As the bus slows towards our plane the foot and breifcase shuffle begins again. This time the women also take part in the ritual. The doors open and the pushing becomes a more aggressive body slamming. People are strategically pushing and trapping each other against the saftey bars and squeezing out of the the doors with a determination of a trapped wild animal. On the accent on the steps to the plane the attitude and behaviour is no different!

Once inside the plane all evidence of the mosh pit etiquette has subsidsed and normal human behaviour is in control once more.

During the flight we witnessed an alcoholic frenzy displayed by Keralan men. They drink whskey by the bottle and mix it with Fosters larger. As time goes on some of the older men begin to fall asleep and it is only the younger ones that keep drinking. They constantly badger the  flight attendnts for more alcohol until finnally there is no more whiskey left on the plane! This doesn't seem much of a problem as they then turn to drinking beer.  I bet the flight staff dread this flight if this is what happens every time. I wonder if it is because they have been working in an Arab state where alcohol is not permitted? I thought Indian culture also had restrictions on alcohol consumption? Maybe it's because they aren't at home and that they are testing it out like teenagers having their frist illegal drink- it always seemed more fun when I was underage!


Saturday 4th December 2010

Arrival- 3.30am

Finally off the plane we headed to passport checking and immigration. Some of the die-hard drinkers got in line behind us.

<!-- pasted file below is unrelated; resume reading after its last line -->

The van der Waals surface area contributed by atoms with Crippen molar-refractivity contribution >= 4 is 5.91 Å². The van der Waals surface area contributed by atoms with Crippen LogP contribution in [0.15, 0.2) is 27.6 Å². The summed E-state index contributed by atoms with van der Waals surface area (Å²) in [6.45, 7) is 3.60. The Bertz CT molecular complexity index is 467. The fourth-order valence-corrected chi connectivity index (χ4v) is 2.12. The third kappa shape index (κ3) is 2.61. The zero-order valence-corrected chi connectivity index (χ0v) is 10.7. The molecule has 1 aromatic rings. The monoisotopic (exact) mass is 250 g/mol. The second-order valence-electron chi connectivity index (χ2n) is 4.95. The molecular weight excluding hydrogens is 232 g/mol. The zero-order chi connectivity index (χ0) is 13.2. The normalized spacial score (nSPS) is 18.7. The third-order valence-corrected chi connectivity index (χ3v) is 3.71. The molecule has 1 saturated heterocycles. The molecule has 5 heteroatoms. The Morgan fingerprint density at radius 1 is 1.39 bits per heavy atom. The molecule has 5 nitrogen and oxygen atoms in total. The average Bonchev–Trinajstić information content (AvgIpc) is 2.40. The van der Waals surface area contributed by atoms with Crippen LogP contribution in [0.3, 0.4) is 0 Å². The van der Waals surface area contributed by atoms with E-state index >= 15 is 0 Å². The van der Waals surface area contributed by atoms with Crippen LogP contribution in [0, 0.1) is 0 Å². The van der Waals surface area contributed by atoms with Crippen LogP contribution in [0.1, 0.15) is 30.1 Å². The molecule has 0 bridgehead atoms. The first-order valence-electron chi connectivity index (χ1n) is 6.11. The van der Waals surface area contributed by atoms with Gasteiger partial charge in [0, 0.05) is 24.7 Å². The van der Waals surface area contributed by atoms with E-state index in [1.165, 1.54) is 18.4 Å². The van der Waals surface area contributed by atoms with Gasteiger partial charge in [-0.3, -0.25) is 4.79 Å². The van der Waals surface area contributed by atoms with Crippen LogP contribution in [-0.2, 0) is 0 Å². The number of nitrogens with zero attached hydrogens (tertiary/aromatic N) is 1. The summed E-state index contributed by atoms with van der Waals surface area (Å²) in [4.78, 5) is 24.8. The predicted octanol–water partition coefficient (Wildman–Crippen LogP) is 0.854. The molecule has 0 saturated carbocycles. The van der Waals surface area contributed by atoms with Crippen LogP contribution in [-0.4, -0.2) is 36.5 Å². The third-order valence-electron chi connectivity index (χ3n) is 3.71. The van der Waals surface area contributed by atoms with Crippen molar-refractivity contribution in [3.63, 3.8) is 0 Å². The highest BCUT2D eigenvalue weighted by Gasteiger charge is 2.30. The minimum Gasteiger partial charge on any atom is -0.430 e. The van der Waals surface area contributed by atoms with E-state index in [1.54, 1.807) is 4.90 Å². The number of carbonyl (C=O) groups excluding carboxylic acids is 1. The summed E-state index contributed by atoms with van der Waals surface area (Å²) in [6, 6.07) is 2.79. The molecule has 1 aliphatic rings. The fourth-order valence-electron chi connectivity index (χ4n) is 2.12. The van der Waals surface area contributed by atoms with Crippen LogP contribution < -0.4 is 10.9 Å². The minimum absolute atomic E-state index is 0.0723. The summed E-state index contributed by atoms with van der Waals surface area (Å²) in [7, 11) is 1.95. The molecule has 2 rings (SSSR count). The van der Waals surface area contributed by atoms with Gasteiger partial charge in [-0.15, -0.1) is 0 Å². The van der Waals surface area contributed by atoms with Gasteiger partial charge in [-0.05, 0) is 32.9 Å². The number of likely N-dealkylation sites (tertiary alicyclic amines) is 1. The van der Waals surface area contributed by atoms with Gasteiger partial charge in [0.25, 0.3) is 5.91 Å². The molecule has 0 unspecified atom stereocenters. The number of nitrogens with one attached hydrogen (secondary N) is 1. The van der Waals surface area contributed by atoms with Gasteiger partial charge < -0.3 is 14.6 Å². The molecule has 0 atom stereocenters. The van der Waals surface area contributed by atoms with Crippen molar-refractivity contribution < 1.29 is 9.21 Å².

"What country are you from?" one of them asked in Indian-English.


"Welcome to my country", he smiled. "Scare-ala!" He said it a couple of times and yes, I got it! You put Kerala and scare together, well done, now SHUT UP!...I thought...

We collected our bags and wandered bleary eyed and tired into a corridor. On the left of the corridor a man was shouting from behind a chicken wire window, "Taxi! You want taxi?!"

"Not yet" I replied.

We walked passed the Taxi man and straight to the Money Exchange fifteen metres on adjacent the airport exit- our gateway to India. Can't get a taxi without money! Diane changed about £50 into Rupees; the colourful pile of paper meaning nothing at all to us due to our state of tireness. A woman stopped us walking back towards the taxi office and asked if we could change some of our Rupees for her Euros. I declined. I had read somewhere that there is a rife market in counterfeit and money laundering that operates at this airport and didn't want to take any chances. We marched back to the taxi man and ordered a taxi to Thamburu Hotel Rs 350. Taxi man pointed towards the exit and said he would meet us outside. We passed an armed guard standing firmly outside the door of the airport. As we exited the terminal a thousand pairs of Indian eyes stared at us from behind a crowd control fence. Taxi man appeared form a doorway in the wall.

"Follow me", he ordered above the din of the crowd and we did!

We pushed through the crowd to the sound of shouting, horns blowing, music and drums beating. The air filled with a carnival atmosphere where there was no room for silence. The sticky humudity immediately soaking our clothes as the smells, sights and colours filled our senses as we loaded our backpacks into our taxi- we had arrived!

At the hotel the driver gave us his contact details just in case we required a taxi at a later date, we checked in and hit the bed for a well earned sleep.